Panchatantra means "the five books." It is a "Nitishastra" which means book of wise conduct in life.

Panchatantra is written in the form of a chain of simple stories, and each story has a moral and philosophical theme which has stood the test of time and so is true even in modern times-an age of atomic fear and madness.

It guides us how to attain success in life by understanding human nature.

Panchatantra is commonly available in an abridged form written for children. Here is the complete translation of the book as written by Vishnu Sharma.

 

Conflict amongst friends  
The story of the monkey and the log 6
The story of the jackal and the drum 12
The story of the merchant Dantila 17
The story of the jackal and the Sanyasi 23
The story of the cobra and the crow 28
The story of the heron and the crab 29
The story of the lion and the hare 32
The story of the bug and the flea 40
The story of the jackal who fell into a vat of indigo dye 42
The story of the lion, the camel, the jackal and the crow 47
The story of the tittibha birds and the sea 52
The story of the turtle who fell off the stick 53
The story of the three fishes 55
The story of the elephant and the sparrow 58
The story of Vajradaunstra the lion and Chaturaka the jackal 65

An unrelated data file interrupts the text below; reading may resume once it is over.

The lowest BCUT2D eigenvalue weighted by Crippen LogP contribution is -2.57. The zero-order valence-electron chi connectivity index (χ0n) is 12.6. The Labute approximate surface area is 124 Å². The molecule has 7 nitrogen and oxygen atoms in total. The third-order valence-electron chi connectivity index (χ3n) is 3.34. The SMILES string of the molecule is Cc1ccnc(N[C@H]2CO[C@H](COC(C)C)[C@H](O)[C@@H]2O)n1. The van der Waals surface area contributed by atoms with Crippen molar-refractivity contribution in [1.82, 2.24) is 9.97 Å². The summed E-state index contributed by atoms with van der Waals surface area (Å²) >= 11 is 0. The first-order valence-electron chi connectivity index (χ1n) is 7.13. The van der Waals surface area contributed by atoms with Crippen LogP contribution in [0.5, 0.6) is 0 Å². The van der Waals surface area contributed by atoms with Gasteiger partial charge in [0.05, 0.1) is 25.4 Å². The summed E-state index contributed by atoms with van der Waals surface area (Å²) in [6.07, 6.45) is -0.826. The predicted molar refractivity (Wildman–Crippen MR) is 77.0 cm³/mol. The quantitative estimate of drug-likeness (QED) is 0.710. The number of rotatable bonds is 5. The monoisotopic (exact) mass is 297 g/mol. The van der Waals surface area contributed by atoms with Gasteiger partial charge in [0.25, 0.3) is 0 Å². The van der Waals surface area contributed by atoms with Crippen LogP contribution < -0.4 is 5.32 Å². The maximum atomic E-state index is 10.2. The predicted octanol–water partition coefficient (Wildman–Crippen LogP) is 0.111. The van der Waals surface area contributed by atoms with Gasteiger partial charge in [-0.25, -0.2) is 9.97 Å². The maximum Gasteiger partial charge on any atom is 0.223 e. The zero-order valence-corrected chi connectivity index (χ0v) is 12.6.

The story of the monkey and a bird called Suchimukha 70
The story of the sparrow and the monkey 72
The story of the Dharmabuddhi and Papabuddhi 75
The story of the foolish heron, the black snake and the mungoose 79
The story of the iron balance and the merchant's son 81
The story of the king and the foolish monkey 84
The story of the thief and the Brahmins 85
Winning of friends  
The story of the Sadhu and the mouse 99
The story of mother Shandili 102
The story of the merchant's son 107
The story of Somilaka 113
Crows and owls  
The story of the enmity between crows and owls 131
The story of the hares and the elephants 134
The story of the Hare and the partridge 137
The story of the Brahmin and the three crooks 141
The story of the Brahmin and the cobra 146
The story of the dove and the hunter 149
The story of the old merchant, his young wife and the thief 153
The story of the Brahmin, the thief and the rakshasa 155
The story of the snake in the ant-hill and the snake in the belly of the prince 157
The story of the female mouse 160
The story of the hunter and the bird whose droppings turned to gold 164
The story of the lion, the jackal and the cave 166
The story of the frogs and the black snake 170
The forfeit of profits  
The story of the king of frogs and the snake 180
The story of the lion and the donkey 186
The story of the potter called Yudhisthira 190
The story of the lioness and the young jackal 192
The story of Nanda and Vararuchi 195
The story of the donkey and the washerman 197
The story of the farmer's wife 200
The story of the camel with a bell round his neck 204
The story of the jackal, the lion, the leopard and the tiger 207
The story of the dog in a foreign country 210
Action without due consideration  
The story of the Brahmin's wife and the mongoose 217
The story of Chakradhara 219
The story of the Brahmins who put life into the lion 224
The story of the four learned fools 226
The story of two fishes and the frog 231
The story of the singing donkey 233
The story of Mantharaka, the weaver 236
The story of Soma Sharma's father 239
The story of King Chandra 241
Glossary 247

Sample Pages